19.4.1 - 13.4.1 Plasticizers [Seite 446]
19.4.2 - 13.4.2 Conventional Processing Methods to Prepare Inorganic-Polysaccharide Nanocomposites [Seite 446]
19.4.3 - 13.4.3 Emerging Methods to Prepare Inorganic-Polysaccharide Nanocomposites [Seite 448]
19.5 - 13.5 Trends and Perspectives [Seite 450]
19.6 - Acknowledgments [Seite 450]
19.7 - References [Seite 451]
20 - 14 Natural Polymer-Based Nanocomposites: A Greener Approach for the Future [Seite 457]
20.1 - 14.1 Introduction [Seite 457]
20.2 - 14.2 Wood Polymer Nanocomposite [Seite 459]
20.3 - 14.3 Basic Components of Wood Polymer Nanocomposite [Seite 460]
20.4 - 14.4 Natural Polymer/Raw Material Used in Preparation of WPNC [Seite 460]
20.4.1 - 14.4.1 Starch [Seite 460]
20.4.2 - 14.4.2 Gluten [Seite 461]
20.4.3 - 14.4.3 Chitosan [Seite 462]
20.4.4 - 14.4.4 Vegetable Oil [Seite 463]
20.4.4.1 - 14.4.4.1 Chemical Modification of Vegetable Oil [Seite 464]
20.5 - 14.5 Wood [Seite 466]
20.6 - 14.6 Cross-Linker [Seite 467]
20.7 - 14.7 Modification of Natural Polymers [Seite 467]
20.7.1 - 14.7.1 Grafting of Starch [Seite 467]
20.7.2 - 14.7.2 Modification of Starch by Other Methods [Seite 468]
20.7.3 - 14.7.3 Plasticizer [Seite 469]
20.7.4 - 14.7.4 Nano-Reinforcing Agents [Seite 470]
20.7.4.1 - 14.7.4.1 Montmorillonite [Seite 470]
20.7.4.2 - 14.7.4.2 Metal Oxide Nanoparticles [Seite 471]
20.7.4.3 - 14.7.4.3 Carbon Nanotubes [Seite 472]
20.7.4.4 - 14.7.4.4 Nanocellulose [Seite 472]
20.8 - 14.8 Properties of Natural Polymer-Based Composites [Seite 473]
20.8.1 - 14.8.1 Mechanical Properties [Seite 473]
20.8.2 - 14.8.2 Thermal Properties [Seite 474]
20.8.3 - 14.8.3 Water Uptake and Dimensional Stability [Seite 474]
20.9 - 14.9 Conclusion and Future Prospects [Seite 475]
20.10 - References [Seite 476]
21 - 15 Cellulose Whisker-Based Green Polymer Composites [Seite 485]
21.1 - 15.1 Cellulose: Discovery, Sources, and Microstructure [Seite 486]
21.1.1 - 15.1.1 Sources of Cellulose [Seite 486]
21.1.2 - 15.1.2 Microstructure of Cellulose [Seite 487]
21.2 - 15.2 Nanocellulose [Seite 490]
21.2.1 - 15.2.1 Acid Hydrolysis [Seite 491]
21.2.2 - 15.2.2 Mechanical Processes [Seite 494]
21.2.3 - 15.2.3 TEMPO-Mediated Oxidation [Seite 495]
21.2.4 - 15.2.4 Steam Explosion Method [Seite 496]
21.2.5 - 15.2.5 Enzymatic Hydrolysis [Seite 497]
21.2.6 - 15.2.6 Hydrolysis with Gaseous Acid [Seite 498]
21.2.7 - 15.2.7 Treatment with Ionic Liquid [Seite 498]
21.3 - 15.3 Polymer Composites [Seite 499]
21.3.1 - 15.3.1 Polymer Composite Fabrication Techniques [Seite 500]
21.3.1.1 - 15.3.1.1 Casting Evaporation Technique [Seite 500]
21.3.1.2 - 15.3.1.2 Extrusion [Seite 500]
21.3.1.3 - 15.3.1.3 Compression Molding [Seite 501]
21.3.1.4 - 15.3.1.4 Injection Molding [Seite 502]
21.3.2 - 15.3.2 Cellulose Whisker Composites: Literature-Based Discussion [Seite 502]
21.3.2.1 - 15.3.2.1 Latex-Based Composites [Seite 502]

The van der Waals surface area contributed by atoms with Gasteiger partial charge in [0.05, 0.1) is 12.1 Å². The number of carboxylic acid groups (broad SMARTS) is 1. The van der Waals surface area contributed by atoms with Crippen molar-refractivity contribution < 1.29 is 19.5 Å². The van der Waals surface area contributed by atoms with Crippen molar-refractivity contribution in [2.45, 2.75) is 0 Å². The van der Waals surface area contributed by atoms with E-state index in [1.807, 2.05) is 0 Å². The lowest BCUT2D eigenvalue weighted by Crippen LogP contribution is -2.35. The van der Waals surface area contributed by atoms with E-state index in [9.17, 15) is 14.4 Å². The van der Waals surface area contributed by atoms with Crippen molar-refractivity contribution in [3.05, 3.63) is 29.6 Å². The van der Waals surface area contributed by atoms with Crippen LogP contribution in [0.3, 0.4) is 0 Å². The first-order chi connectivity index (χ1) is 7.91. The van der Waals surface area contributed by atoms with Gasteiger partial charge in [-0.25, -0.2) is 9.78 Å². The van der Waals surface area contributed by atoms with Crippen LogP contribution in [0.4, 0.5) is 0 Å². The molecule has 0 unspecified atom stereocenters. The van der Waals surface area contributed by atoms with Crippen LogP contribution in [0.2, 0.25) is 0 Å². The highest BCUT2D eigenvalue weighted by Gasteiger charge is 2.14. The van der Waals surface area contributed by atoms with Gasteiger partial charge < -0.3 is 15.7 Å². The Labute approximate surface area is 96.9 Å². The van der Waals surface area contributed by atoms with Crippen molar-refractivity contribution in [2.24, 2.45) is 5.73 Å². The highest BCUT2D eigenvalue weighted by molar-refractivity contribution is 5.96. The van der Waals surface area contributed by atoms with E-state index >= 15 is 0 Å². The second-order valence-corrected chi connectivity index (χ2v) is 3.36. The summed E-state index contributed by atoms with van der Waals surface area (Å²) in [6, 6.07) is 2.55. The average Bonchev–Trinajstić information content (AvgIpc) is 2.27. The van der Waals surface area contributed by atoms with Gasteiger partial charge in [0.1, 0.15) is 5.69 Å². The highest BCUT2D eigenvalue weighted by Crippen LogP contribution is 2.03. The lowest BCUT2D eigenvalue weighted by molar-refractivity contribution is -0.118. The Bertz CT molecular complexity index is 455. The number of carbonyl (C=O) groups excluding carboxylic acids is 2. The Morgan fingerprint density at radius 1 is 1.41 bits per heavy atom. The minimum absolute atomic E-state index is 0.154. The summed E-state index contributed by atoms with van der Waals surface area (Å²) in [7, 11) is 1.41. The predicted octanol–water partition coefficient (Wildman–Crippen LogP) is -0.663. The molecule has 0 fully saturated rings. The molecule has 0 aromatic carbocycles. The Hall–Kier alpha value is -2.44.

21.3.2.2 - 15.3.2.2 Polar Polymer-Based Composites [Seite 503]
21.3.2.3 - 15.3.2.3 Nonpolar Polymer-Based Composites [Seite 503]
21.4 - 15.4 Applications of Cellulose Whisker Composites [Seite 507]
21.4.1 - 15.4.1 Packaging [Seite 508]
21.4.2 - 15.4.2 Automotive and Toys [Seite 508]
21.4.3 - 15.4.3 Electronics [Seite 508]
21.4.4 - 15.4.4 Biomedical Applications [Seite 509]
21.5 - References [Seite 510]
22 - 16 Poly(Lactic Acid) Nanocomposites Reinforced with Different Additives [Seite 519]
22.1 - 16.1 Introduction [Seite 519]
22.2 - 16.2 Biopolymers [Seite 521]
22.2.1 - 16.2.1 Classification of Biopolymers [Seite 521]
22.3 - 16.3 PLA Nanocomposites [Seite 526]
22.3.1 - 16.3.1 PLA-Clay Nanocomposites [Seite 526]
22.3.2 - 16.3.2 PLA-Carbonaceous Nanocomposites [Seite 531]
22.3.3 - 16.3.3 PLA-Bio Filler Composites [Seite 534]
22.3.4 - 16.3.4 PLA-Silica Nanocomposites [Seite 540]
22.4 - 16.4 Summary [Seite 540]
22.5 - References [Seite 540]
23 - 17 Nanocrystalline Cellulose: Green, Multifunctional and Sustainable Nanomaterials [Seite 547]
23.1 - 17.1 Introduction: Natural Based Products [Seite 547]
23.2 - 17.2 Nanocellulose [Seite 548]
23.2.1 - 17.2.1 Nanocellulose: Properties [Seite 548]
23.2.1.1 - 17.2.1.1 Nanocellulose: Mechanical Properties [Seite 550]
23.2.1.2 - 17.2.1.2 Nanocellulose: Physical Properties [Seite 550]
23.2.1.3 - 17.2.1.3 Nanocellulose: Surface Chemistry Properties [Seite 553]
23.2.2 - 17.2.2 Nanocellulose: Synthesis Process [Seite 553]
23.2.2.1 - 17.2.2.1 Conventional Acid Hydrolysis Process [Seite 553]
23.2.3 - 17.2.3 Nanocellulose: Limitations [Seite 554]
23.2.3.1 - 17.2.3.1 Single Particles Dispersion [Seite 554]
23.2.3.2 - 17.2.3.2 Barrier Properties [Seite 554]
23.2.3.3 - 17.2.3.3 Permeability Properties [Seite 555]
23.3 - 17.3 Nanocellulose: Chemical Functionalization [Seite 555]
23.3.1 - 17.3.1 Organic Compounds Functionalization [Seite 556]
23.3.1.1 - 17.3.1.1 Molecular Functionalization [Seite 556]
23.3.1.2 - 17.3.1.2 Macromolecular Functionalization [Seite 560]
23.3.2 - 17.3.2 Nanocellulose: Inorganic Compounds Functionalization [Seite 563]